Email is not designed to be secure, so incidents of misaddressing or other common accidental forwarding can lead to data leakage. If your business handles this type of information, you should consider whether such information should be sent via email, or at least consider using email encryption. Encryption is the process of converting data into unreadable format to prevent disclosure to unauthorized personnel. Only individuals or organizations with access to the encryption key can read the information. Other cloud services offer secure Web-enabled drop boxes that allow secure data transfer for sensitive information, which is often a better approach to transmission between companies or customers.

Implement a sensible email retention policy.

It’s important to manage the email that resides on your company messaging systems and your users’ computers. You should document how you will handle email retention, and you should also implement basic controls to ensure information is retained for the necessary period. Many industries have specific rules that dictate how long emails can or should be retained, but the basic rule of thumb is only as long as it supports your business efforts. Many companies implement a 60- to 90-day retention standard if not compelled by law to use another retention period.

To ensure compliance, consider mandatory archiving at a chosen retention cycle end date and automatic, permanent email removal after another set point, such as 180 to 360 days in archives. In addition, discourage the use of personal folders on employee computers (most often configurable from the email system level), as this will make it more difficult to manage company standards.

Develop an email usage policy.

Policies are important for setting expectations for your employees or users, and for developing standards to ensure adherence to your published polices.

Your policies should be easy to read, understand, define and enforce. Key areas to address include what the company email system should and should not be used for, and what data is allowed to be transmitted. Other policy areas should address retention, privacy and acceptable use.

Depending on your business and jurisdiction, you may have a need for email monitoring. The rights of the business and the user should be documented in the policy. The policy should be part of your general end user awareness training and reviewed for updates on a yearly basis.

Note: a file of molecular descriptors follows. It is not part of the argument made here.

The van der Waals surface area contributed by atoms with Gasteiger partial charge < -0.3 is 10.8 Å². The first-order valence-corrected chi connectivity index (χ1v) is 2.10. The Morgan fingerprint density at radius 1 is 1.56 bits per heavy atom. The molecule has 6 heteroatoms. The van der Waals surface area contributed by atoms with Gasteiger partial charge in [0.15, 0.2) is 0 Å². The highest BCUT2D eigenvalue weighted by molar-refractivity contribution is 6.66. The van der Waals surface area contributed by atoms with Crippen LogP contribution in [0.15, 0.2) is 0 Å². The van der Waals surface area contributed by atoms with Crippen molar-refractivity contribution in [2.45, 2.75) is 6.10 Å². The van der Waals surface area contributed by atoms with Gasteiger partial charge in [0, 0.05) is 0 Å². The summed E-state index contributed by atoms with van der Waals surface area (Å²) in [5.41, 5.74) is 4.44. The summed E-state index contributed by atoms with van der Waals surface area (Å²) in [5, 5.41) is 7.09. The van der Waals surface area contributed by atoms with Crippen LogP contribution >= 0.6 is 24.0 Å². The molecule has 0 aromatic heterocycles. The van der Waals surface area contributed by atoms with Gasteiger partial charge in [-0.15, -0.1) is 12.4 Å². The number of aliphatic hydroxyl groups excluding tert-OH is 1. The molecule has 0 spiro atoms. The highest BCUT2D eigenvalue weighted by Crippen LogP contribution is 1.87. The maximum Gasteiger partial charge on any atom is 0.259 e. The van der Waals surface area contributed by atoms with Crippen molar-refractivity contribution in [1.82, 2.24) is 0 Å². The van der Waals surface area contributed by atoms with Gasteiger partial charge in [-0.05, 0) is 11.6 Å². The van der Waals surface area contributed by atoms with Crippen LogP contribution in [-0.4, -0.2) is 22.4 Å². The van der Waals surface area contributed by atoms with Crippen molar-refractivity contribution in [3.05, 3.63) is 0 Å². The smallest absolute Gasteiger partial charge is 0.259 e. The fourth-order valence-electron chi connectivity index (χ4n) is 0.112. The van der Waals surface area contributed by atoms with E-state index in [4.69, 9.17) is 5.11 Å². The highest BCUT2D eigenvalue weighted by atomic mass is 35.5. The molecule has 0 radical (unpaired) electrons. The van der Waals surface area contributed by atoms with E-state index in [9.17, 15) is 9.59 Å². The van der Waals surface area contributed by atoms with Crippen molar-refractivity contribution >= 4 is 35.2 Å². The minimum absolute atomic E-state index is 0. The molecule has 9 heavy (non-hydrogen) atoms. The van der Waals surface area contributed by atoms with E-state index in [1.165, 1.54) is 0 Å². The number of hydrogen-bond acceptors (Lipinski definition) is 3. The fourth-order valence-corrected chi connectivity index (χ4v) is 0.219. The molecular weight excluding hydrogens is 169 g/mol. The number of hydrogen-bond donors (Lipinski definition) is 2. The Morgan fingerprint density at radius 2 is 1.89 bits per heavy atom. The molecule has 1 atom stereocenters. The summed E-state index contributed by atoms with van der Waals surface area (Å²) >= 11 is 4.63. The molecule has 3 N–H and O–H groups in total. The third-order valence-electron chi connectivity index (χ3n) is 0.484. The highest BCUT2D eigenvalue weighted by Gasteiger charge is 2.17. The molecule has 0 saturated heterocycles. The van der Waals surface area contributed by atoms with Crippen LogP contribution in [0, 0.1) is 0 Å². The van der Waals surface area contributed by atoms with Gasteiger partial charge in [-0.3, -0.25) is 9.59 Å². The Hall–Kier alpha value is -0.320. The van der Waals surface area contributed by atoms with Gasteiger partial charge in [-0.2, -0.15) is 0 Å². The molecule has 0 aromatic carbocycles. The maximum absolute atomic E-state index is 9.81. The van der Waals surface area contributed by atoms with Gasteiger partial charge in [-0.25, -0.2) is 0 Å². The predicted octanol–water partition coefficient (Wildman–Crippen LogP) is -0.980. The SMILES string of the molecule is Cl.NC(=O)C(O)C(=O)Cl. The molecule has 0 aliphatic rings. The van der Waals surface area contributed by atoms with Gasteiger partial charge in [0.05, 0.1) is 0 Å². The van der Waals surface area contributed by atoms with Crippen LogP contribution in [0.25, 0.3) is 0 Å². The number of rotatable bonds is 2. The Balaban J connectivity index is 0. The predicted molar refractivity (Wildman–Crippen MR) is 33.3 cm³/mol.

Train your employees in responsible email usage.

The last line of defence for all of your cyber risk efforts lies with the employees who use email and their responsible and appropriate use and management of the information under their control. Technology alone cannot make a business secure. Employees must be trained to identify risks associated with email use, how and when to use email appropriate to their work and when to seek professional assistance. Employee awareness training is available in many forms, including printed media, videos and online training.

Consider requiring security awareness training for all new employees and offering refresher courses every year. You can provide monthly newsletters, urgent bulletins when new viruses are detected and even posters in common areas to remind your employees of key security and privacy do’s and don’ts.


© Zywave, Inc. All rights reserved.

Protecting Yourself from Ransomware

Cyber hackerCyber security experts recently warned that ransomware attacks may be on the rise. This type of malware actually encrypts your data and then requires you to pay a fee in order to access it. With ransom sums often amounting to thousands of dollars, consider taking these simple steps to protect yourself from ransomware:

  • Use trustworthy anti-virus software and make sure it is up to date.
  • Enable automated updates of your operating system and browser.
  • Only download software from trusted sites.
  • Never open attachments in unsolicited emails, even if they come from people in your contacts.
  • Never click on a link in an unsolicited email.
  • Make sure to back up your data regularly and store it offline.

Preventive measures are important, but they can’t account for everything.  It is important to go over your policy and look for any gaps in your coverage.


© 2015 Zywave, Inc. All rights reserved.

Is a BYOD Policy Right for Your Company?

Executive with laptopMore and more employees—especially the young and technologically savvy—are no longer satisfied with company-issued tools to get the job done. Known as Bring Your Own Device (BYOD), businesses are finding that employees want to swap company equipment in favor of personally owned devices, such as laptops, tablets or smartphones that they are more comfortable using.

BYOD can be a money-saver for companies, reducing the amount spent on hardware and software purchases, maintenance and the cost of training employees to use the equipment. Especially for rapidly expanding companies, allowing personally owned devices could save thousands of dollars in upfront IT hardware costs for new employees. With BYOD, employees buy and maintain their own equipment. Companies can choose to compensate them by subsidizing or reimbursing their purchases, or offering flexible work schedules and the ability to work remotely.

In addition to saving money, BYOD can be effective for recruiting and retaining staff. With the freedom to choose the technology they are more comfortable working with, employees are more productive and satisfied with their jobs.

While BYOD saves some companies money, others could end up spending a lot more. Businesses that require the standardization of their applications, hardware and operating systems—meaning that some equipment must be integrated with others—could actually increase IT management costs if personally owned devices were added to the mix.

Adopting BYOD can expose companies to two major risks: IT security risks and data loss. This alone may be enough to compel a company to ban BYOD altogether. If you are considering adopting a BYOD policy, you should ask yourself whether the benefits are worth the risks. If your answer is yes, then employ risk management to mitigate those risks.


© 2015 Zywave, Inc.